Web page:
understanding
ptsd

what is ptsd?

what is PTSD
  • Post-traumatic stress disorder (PTSD) can develop after a traumatic event in a person’s life.
  • These events can be frightening, distressing, or may be prolonged experiences.
  • PTSD may be linked to the body’s flight-or-fight response.
  • Veterans are particularly susceptible to PTSD.
  • Individuals with PTSD symptoms often find it difficult to move on from the traumatic experience.

common cause of ptsd:

car collisions

Car collisions or other accidents that cause severe injuries

prolonged abuse

Prolonged abuse or neglect

physical violence

Physical violence

family loss

Loss of a close family member or friend

witnessing deaths

Witnessing violent deaths

mitilary combat

Military combat

disgnosis

Diagnosis of a serious medical condition

What Are the Symptoms of PTSD and
When Do They Appear?

PTSD can manifest differently depending on the individual.

The condition could show up within months after the trauma, or it may not develop for years.

Symptoms develop in four categories:

Symptoms develop in four categories
  1. 1.Re-experiencing symptoms
    • Flashbacks of the traumatic event
    • Nightmares
    • Frightening thoughts
  2. 2.Avoidance symptoms
    • Avoiding situations that are associated with the traumatic experience
    • Avoiding thoughts or feelings
    • connected to the trauma
  3. 3.Arousal and reactivity symptoms
    • Feeling tense
    • Startling easily
    • Difficulty sleeping
    • Sudden angry outbursts
  4. 4.Cognition and mood symptoms:
    • Loss of interest in previously enjoyed activities
    • Negative thoughts about the world or oneself
    • Feelings of guilt or blame
    • Difficulty remembering key elements of the traumatic event
  5. Additionally, children may manifest different symptoms, such as:
    • Wetting the bed
    • Reenacting the trauma in play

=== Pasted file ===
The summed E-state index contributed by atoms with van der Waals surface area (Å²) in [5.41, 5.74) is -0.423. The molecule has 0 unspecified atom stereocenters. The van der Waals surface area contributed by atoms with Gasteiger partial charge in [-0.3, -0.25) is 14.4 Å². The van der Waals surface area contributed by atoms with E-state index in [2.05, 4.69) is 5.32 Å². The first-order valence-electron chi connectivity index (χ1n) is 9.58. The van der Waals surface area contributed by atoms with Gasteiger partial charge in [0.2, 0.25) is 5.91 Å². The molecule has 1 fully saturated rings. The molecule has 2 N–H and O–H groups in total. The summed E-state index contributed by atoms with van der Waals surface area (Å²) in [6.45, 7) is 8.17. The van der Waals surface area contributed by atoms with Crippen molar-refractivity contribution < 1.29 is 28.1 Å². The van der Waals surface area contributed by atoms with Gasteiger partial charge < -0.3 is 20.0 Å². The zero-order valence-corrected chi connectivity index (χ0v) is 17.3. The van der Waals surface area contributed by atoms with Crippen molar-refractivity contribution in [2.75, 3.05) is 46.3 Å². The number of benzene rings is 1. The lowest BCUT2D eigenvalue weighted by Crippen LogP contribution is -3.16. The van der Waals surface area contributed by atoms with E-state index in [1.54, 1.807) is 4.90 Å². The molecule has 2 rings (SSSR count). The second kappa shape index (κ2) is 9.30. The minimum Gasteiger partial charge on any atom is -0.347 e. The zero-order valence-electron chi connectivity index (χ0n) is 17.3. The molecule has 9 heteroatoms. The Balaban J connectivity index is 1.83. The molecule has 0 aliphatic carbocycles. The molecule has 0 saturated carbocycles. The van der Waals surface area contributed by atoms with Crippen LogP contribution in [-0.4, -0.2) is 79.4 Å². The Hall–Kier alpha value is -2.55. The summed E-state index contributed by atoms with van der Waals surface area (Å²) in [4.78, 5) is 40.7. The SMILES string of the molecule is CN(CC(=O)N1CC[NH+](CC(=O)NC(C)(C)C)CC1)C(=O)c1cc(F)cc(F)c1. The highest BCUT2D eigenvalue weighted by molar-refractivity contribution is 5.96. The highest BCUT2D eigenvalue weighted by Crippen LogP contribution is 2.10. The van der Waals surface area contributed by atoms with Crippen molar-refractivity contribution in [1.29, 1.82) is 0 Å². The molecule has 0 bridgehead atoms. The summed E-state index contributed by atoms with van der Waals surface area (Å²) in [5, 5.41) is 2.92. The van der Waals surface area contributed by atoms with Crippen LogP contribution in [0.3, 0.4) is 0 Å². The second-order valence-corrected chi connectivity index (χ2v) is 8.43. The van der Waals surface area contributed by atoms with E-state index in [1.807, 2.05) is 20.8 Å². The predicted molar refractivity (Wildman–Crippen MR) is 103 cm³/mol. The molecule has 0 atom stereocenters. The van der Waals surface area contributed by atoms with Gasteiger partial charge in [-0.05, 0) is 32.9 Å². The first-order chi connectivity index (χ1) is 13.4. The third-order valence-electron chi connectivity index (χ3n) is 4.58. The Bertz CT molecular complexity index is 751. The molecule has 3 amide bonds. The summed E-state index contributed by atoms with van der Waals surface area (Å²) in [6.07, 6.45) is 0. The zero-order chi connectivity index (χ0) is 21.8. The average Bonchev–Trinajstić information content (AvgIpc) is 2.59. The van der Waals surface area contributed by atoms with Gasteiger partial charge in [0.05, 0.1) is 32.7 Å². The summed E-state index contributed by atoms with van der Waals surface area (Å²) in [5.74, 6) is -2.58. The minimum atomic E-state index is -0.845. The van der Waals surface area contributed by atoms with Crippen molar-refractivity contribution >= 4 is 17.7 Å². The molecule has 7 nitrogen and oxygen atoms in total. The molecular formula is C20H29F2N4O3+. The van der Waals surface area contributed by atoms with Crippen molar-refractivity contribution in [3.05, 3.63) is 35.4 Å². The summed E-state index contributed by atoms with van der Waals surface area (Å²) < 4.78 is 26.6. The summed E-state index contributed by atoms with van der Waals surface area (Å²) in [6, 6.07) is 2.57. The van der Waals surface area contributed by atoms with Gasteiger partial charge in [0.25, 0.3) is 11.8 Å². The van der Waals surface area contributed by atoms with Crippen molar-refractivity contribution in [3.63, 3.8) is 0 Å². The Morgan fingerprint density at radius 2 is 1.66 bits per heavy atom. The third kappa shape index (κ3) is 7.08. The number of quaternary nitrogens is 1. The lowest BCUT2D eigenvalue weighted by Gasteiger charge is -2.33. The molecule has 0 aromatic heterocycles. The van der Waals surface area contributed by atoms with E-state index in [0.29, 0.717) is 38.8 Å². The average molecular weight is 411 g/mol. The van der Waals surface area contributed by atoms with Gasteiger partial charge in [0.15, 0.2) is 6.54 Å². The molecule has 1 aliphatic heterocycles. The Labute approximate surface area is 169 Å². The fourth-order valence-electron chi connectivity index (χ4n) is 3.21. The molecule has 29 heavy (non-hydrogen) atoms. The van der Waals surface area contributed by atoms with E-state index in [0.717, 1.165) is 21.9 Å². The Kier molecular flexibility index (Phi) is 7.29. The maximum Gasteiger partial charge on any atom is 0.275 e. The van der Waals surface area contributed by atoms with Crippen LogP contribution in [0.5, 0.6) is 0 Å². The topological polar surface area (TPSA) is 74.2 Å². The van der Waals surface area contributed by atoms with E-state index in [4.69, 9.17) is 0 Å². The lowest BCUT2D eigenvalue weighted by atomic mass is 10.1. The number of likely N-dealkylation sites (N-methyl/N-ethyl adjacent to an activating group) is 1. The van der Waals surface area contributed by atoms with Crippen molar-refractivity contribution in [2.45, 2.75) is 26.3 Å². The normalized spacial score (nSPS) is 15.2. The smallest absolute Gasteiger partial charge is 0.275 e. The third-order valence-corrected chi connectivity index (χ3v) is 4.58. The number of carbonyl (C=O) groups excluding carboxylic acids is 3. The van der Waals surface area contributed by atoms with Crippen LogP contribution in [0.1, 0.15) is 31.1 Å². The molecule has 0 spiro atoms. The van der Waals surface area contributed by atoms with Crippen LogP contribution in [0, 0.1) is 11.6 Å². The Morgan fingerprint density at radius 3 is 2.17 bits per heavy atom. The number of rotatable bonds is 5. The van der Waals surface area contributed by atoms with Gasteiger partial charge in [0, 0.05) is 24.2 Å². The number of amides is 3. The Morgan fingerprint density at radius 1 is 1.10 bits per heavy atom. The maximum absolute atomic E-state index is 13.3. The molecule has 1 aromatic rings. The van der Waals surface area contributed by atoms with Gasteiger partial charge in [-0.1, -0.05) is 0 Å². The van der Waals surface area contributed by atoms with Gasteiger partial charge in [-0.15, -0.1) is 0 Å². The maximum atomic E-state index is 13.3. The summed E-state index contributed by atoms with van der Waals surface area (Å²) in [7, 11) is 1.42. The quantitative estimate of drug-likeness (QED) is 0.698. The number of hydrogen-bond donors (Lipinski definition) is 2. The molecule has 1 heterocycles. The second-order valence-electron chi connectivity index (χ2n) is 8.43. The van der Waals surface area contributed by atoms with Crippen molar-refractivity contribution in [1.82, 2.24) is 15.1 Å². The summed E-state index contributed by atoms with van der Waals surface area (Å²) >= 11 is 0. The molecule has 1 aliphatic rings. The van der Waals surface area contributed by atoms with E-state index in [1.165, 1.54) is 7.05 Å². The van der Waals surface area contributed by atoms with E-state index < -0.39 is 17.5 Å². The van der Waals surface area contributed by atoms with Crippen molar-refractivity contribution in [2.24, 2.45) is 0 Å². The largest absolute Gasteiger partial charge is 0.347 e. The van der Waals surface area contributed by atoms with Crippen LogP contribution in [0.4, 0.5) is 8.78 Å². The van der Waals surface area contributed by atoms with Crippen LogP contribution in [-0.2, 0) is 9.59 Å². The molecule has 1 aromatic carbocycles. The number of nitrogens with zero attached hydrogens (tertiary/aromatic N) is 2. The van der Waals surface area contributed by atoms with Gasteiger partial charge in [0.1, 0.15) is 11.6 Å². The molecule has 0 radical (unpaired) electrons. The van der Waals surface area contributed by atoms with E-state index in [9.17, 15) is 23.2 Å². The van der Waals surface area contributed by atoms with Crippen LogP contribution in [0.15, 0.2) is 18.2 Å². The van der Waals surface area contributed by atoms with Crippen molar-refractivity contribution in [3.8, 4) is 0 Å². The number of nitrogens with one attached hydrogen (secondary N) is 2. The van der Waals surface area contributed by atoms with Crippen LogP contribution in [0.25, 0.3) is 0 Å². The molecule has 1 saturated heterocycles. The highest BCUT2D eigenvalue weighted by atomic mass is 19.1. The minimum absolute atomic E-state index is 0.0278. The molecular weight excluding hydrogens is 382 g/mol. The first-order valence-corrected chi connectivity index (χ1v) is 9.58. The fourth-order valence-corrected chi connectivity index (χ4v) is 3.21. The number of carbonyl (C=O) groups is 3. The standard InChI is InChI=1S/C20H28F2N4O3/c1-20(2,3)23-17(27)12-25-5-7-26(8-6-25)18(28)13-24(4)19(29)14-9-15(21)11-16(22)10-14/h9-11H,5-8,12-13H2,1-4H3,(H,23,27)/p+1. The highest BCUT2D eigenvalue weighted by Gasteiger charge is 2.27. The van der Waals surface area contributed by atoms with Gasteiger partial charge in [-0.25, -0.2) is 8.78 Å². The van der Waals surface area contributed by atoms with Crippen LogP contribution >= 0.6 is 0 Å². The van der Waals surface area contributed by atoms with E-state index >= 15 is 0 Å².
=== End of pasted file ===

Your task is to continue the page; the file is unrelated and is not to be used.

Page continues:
• Becoming unusually clingy with parents
    • Regressing, such as forgetting how to speak

Who Has PTSD? What Percentage
Are Vets?

  • 70% of people in America will go through a traumatic event that could cause PTSD.
  • Approximately 8% of people who experience trauma will develop PTSD at some point in their lives.
  • More than 60% of children will witness a traumatic event.
  • Women are twice as likely as men to develop PTSD.
  • Up to 20% of people who experience trauma will develop PTSD at some point in their lives.
  • 10-20% of veterans may suffer from PTSD.
  • 3.5% of people in the U.S. have PTSD in any given year.

PTSD Treatment Usually Involves
Two Primary Options

medication
Medication:

Anti-depressants are often used to treat emotional symptoms.

psychotherapy
Psychotherapy

Also called “talk therapy,” this can improve relaxation, sleep and diet. It can help people with PTSD face feelings of guilt and blame, and overcome associations with the trauma.

  • Not every individual with PTSD responds the same to treatment, so treatment has to be individualized.
  • Treatment could take as little as a few months, but 30% of those with PTSD will struggle with the condition for life.

Misconceptions about PTSD

  • Misconception:

    PTSD symptoms appear right after a traumatic event.

  • Reality:

    The condition may take years to develop and symptoms may appear long after the event.

  • Misconception:

    PTSD affects only those who are not strong enough to move on from the trauma.

  • Reality:

    The condition has nothing to do with mental weakness. Instead, it is about the nature and severity of the trauma and how the brain is affected by trauma.

  • Misconception:

    Everyone gets PTSD.

  • Reality:

    The condition is common, but many people who experience trauma do not develop PTSD.

  • Misconception:

    There’s no help for those who suffer PTSD.

  • Reality:

    With treatment and support, symptoms can be overcome or managed.

To learn more about PTSD and how your veteran status can get you the help you need, contact Attorney George Sink Sr. at DisabledVets.com now.